Book and Media Reviews Section Editor: John L. Zeller, MD, PhD, Fishbein Fellow, JAMA.
As noted in the biography at the end of Everyman, Philip Roth is one of 3 American writers to have his complete works published by the Library of Congress while still living. Perhaps with having had such a taste of immortality, tackling the unpalatable and painful progression to mortality is a somewhat onerous and distressing process for Roth.
The novel begins with the family of the unnamed protagonist throwing dirt onto his coffin. The 2 sons of his first marriage have never forgiven him for abandoning them and their mother. The older son takes a clod of earth from his brother, who is incapacitated with ambivalence, and tosses it onto the coffin: “‘Sleep easy Pop,’ Randy said, but any note of tenderness, grief, love, or loss was terrifyingly absent from his voice.” We later learn that the protagonist—the novel's Everyman—experienced a cardiac arrest just after a carotid endarterectomy performed on an asymptomatic lesion, one of more than 10 medical procedures described in the novel. We then travel into his past. At age 9 years, he is admitted to the hospital for a hernia repair. The night before the surgery, the boy in the next bed dies amid a quiet flurry of grief, despair, and medical whispers. Next we skip ahead to a young Everyman with abdominal pain, the cause of which, his physician says, is envy but turns out to be a nearly fatal case of a ruptured appendix.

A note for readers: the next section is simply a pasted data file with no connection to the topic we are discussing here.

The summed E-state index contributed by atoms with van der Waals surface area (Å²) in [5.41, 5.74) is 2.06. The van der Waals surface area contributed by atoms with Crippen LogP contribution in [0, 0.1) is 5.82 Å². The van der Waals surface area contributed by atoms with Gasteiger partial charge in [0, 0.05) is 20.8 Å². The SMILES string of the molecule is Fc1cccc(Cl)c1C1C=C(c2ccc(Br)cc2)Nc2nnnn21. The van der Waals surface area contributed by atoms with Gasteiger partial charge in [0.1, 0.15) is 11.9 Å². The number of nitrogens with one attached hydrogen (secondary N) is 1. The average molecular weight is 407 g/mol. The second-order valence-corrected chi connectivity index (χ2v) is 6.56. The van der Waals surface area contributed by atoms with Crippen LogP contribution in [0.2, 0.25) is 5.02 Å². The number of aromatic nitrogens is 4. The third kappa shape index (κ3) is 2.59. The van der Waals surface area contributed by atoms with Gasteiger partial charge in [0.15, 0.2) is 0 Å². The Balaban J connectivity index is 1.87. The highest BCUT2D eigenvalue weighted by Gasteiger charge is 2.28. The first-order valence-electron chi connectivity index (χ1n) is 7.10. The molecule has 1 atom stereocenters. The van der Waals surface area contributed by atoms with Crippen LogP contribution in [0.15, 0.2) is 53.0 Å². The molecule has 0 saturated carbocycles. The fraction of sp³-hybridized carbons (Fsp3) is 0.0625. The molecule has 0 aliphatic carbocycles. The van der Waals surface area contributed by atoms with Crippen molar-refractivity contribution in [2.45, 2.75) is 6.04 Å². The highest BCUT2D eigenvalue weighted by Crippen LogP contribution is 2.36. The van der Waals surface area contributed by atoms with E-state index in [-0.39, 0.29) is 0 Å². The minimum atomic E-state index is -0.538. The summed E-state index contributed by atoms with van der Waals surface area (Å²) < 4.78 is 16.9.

Workman S. Everyman. JAMA. 2007;297(11):1259-1263. doi:10.1001/jama.297.11.1262